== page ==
Dear Kerry: a letter to my Captain

Today marks my last blood test at Taussig Cancer Institute. For the occasion, I am proudly wearing my #10 t-shirt. Pending good results (which I’m anticipating), I’m officially tossed back to being a full-time neurological institute patient. In the transplant world, this is a success, a celebration, less appointments.

Under normal circumstances, hearing you have no future appointments at the cancer center solicits joy, but to me, it feels bittersweet. One year ago, I hadn’t even heard of HSCT. I didn’t know it stood for bone marrow transplant in fancy medical speak. I knew the caregivers at Cleveland Clinic’s cancer center professionally as they were my colleagues and my friends; I had never been a patient. Then my neurologist said “bone marrow transplant.”

I had an oncology consult and two days of testing where I met Kerry, my transplant nurse. I asked everyone I met with, “who is my captain?” In this overwhelming, multi-disciplinary care treatment structure, who was MY person?

My person was Kerry and she changed my life. Words are my currency, so below is an open letter to my transplant nurse, my captain, my friend. It is my feeble attempt to express the enormity of my gratitude to this extraordinary woman.


Dear Kerry,

I’m so grateful for you. We’ve exchanged so many words, so many tears, so many lab results. It’s hard to imagine any medical appointment in my future without you. Fancy a switch to neurology?

I want to do this letter, our friendship, your professionalism – justice. I want to shout from the rooftops your many virtues and ask everyone at Cleveland Clinic if they have had the privilege of meeting you. I want to tell all patients undergoing HSCT that they need you by their side. That you will make their world better.

From the first time we spoke, the connection was apparent. You never shied away from my questions (and there were many!). You listened to my real-time feedback and you validated my frustrations. You guided me through a complex medical process, coordinated appointments and referrals, facilitated insurance submissions, navigated through denial and then got us to approval. You came to every appointment, physician consult and supportive care treatment. You were one of the first people I told I was getting a divorce. You visited me during my inpatient hospital stay. You answered my calls and frantic emails when I was scared, confused, in pain and overwhelmed. You celebrated my successes. You reminded me to keep going even when I didn’t think I could. You held a mirror up, showcasing the strength I had within, urging me on. You told me, and reminded me, that healing should be gauged week over week, not day by day.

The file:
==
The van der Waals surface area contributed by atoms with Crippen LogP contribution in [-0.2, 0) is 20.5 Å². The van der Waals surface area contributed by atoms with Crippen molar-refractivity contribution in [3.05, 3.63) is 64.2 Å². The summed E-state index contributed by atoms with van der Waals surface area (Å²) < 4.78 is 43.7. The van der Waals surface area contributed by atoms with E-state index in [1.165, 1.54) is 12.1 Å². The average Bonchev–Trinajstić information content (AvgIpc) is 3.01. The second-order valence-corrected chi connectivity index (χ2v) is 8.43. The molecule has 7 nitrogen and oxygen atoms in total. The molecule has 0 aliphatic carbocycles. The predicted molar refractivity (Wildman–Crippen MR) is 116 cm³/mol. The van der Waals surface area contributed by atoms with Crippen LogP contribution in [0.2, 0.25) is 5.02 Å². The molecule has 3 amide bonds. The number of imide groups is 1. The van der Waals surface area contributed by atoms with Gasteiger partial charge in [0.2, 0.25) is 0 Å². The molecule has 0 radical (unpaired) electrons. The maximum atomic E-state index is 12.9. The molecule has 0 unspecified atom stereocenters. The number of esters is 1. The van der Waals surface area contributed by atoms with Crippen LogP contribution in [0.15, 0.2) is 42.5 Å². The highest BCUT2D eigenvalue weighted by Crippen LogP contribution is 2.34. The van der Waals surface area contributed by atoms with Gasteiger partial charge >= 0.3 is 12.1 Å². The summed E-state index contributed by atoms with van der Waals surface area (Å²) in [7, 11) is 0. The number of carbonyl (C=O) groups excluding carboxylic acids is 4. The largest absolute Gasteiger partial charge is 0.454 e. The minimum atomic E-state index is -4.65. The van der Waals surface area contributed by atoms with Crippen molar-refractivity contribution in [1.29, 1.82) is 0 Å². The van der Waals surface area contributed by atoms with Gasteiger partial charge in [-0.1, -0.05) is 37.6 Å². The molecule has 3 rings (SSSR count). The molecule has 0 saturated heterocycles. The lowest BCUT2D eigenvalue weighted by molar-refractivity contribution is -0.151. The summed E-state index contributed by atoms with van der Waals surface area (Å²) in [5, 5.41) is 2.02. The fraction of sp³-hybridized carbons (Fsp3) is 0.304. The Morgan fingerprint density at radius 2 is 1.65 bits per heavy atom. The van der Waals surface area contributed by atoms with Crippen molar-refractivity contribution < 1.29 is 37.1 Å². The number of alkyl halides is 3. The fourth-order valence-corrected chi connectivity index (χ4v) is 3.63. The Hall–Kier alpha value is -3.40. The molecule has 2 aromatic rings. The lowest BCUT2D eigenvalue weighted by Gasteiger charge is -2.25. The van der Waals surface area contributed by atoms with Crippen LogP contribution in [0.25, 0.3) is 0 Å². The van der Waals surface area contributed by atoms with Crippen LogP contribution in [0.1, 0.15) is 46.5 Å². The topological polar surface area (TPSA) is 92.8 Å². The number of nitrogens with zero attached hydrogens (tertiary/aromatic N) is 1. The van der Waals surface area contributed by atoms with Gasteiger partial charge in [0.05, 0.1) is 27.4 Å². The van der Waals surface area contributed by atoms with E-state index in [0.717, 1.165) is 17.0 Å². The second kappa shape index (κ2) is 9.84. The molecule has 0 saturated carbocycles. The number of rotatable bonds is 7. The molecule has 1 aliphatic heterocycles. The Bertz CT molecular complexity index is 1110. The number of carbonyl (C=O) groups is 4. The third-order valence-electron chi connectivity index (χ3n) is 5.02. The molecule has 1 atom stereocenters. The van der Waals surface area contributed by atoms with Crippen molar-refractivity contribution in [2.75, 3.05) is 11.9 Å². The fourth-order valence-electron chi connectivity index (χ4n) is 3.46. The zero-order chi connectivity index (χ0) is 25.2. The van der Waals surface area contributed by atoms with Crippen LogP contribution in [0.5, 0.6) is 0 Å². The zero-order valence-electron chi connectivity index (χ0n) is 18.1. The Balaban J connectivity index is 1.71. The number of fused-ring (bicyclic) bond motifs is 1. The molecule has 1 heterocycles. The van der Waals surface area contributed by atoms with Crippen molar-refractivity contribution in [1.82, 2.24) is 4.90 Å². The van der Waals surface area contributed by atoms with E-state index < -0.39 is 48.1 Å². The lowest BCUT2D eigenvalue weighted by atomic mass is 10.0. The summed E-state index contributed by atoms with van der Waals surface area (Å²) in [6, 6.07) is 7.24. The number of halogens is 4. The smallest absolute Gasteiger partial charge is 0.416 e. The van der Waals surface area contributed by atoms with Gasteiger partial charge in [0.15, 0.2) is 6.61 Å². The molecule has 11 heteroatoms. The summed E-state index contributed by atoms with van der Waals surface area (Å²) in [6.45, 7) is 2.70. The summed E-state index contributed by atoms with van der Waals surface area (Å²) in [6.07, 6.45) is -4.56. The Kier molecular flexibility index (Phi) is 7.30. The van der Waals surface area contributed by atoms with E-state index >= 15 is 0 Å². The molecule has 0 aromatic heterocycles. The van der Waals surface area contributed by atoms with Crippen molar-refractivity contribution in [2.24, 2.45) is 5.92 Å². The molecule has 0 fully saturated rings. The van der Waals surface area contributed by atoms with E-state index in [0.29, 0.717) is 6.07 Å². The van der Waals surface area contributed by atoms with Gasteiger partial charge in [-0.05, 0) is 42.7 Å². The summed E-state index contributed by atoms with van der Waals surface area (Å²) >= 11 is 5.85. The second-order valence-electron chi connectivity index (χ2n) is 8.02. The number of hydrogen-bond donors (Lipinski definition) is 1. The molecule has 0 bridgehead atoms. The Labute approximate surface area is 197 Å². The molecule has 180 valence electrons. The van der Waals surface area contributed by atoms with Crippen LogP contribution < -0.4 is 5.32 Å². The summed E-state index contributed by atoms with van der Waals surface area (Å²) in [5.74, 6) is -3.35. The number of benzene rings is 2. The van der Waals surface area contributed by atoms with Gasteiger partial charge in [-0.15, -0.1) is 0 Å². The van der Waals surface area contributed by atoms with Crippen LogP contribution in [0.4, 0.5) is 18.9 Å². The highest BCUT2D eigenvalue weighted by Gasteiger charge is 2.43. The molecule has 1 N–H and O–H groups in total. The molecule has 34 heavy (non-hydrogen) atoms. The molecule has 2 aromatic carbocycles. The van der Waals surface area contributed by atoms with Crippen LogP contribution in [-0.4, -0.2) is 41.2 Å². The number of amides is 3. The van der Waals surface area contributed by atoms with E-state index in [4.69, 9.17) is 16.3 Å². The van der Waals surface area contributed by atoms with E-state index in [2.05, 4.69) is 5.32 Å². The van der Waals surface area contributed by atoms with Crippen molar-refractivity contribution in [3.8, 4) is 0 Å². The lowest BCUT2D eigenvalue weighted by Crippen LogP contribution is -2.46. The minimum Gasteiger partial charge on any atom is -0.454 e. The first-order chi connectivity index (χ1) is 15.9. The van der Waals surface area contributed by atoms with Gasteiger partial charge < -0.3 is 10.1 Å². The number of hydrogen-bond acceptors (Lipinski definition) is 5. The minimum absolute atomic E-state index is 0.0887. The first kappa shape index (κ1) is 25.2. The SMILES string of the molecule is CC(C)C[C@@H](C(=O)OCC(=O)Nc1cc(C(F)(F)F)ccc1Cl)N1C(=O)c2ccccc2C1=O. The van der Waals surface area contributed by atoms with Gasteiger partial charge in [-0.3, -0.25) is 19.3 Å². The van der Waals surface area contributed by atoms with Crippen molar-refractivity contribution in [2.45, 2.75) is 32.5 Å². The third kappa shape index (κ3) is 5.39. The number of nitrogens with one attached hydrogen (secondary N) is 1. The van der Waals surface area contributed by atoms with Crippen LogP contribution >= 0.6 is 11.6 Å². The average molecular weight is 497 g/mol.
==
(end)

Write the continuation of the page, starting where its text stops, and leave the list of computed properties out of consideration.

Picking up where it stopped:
Thank you for explaining cancer lab results, blood work and metrics of success in the bone marrow transplant space. You treated me with respect and helped me understand what was happening to my body. You were always clear about what we know, and more importantly, about all the things we don’t yet know.

Thank you for being curious about multiple sclerosis, neurological side effects and the coordination of care across multiple institutes at Cleveland Clinic. Future MS patients will no doubt benefit from your unwavering curiosity and quest for learning and improvement.

Thank you for learning my friends and family members and recognizing their awesomeness too.

Thank you for continually showing up for me in every way a human can for another.

I will never understand how someone has the strength to do what you do but I am forever grateful you chose this profession, this path, this specialty. To meet people in the depths of despair and carry them through one of the most challenging experiences a human body can endure; you did this for me, you do this every day. I know, without a doubt, I could not have persevered these last ten months without you. You took an unbearable situation and joined me in the fight, by my side.

I’ve learned through this process how very special nurses are; angels here on earth. You’ve changed my health and in doing so, altered the trajectory of my life. I’m grateful for everything you are and everything you give to your patients and gave to me.

With each new milestone reached, I will think of you.

With love,

Carolyn


2 responses to “Dear Kerry: a letter to my Captain”

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